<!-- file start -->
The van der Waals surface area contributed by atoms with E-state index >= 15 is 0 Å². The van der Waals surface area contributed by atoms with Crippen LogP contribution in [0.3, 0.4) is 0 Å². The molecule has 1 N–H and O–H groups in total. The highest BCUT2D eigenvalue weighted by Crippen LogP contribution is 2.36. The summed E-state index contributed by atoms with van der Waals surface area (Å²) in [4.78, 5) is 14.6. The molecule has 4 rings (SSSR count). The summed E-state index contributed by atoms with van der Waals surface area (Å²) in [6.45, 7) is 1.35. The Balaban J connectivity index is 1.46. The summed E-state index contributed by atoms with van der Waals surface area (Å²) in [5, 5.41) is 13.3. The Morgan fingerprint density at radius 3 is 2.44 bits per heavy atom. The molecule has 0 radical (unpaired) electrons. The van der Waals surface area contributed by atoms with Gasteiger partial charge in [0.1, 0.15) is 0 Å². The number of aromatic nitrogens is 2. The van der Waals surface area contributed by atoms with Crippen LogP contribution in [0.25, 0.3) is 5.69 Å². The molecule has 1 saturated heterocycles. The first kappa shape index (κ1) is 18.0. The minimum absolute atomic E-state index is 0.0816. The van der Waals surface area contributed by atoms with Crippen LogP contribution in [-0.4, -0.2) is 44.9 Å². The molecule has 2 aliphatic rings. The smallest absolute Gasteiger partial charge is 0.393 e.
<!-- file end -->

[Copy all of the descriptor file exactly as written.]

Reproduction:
The van der Waals surface area contributed by atoms with E-state index >= 15 is 0 Å². The van der Waals surface area contributed by atoms with Crippen LogP contribution in [0.3, 0.4) is 0 Å². The molecule has 1 N–H and O–H groups in total. The highest BCUT2D eigenvalue weighted by Crippen LogP contribution is 2.36. The summed E-state index contributed by atoms with van der Waals surface area (Å²) in [4.78, 5) is 14.6. The molecule has 4 rings (SSSR count). The summed E-state index contributed by atoms with van der Waals surface area (Å²) in [6.45, 7) is 1.35. The Balaban J connectivity index is 1.46. The summed E-state index contributed by atoms with van der Waals surface area (Å²) in [5, 5.41) is 13.3. The Morgan fingerprint density at radius 3 is 2.44 bits per heavy atom. The molecule has 0 radical (unpaired) electrons. The van der Waals surface area contributed by atoms with Gasteiger partial charge in [0.1, 0.15) is 0 Å². The number of aromatic nitrogens is 2. The van der Waals surface area contributed by atoms with Crippen LogP contribution in [0.25, 0.3) is 5.69 Å². The molecule has 1 saturated heterocycles. The first kappa shape index (κ1) is 18.0. The minimum absolute atomic E-state index is 0.0816. The van der Waals surface area contributed by atoms with Crippen LogP contribution in [-0.4, -0.2) is 44.9 Å². The molecule has 2 aliphatic rings. The smallest absolute Gasteiger partial charge is 0.393 e.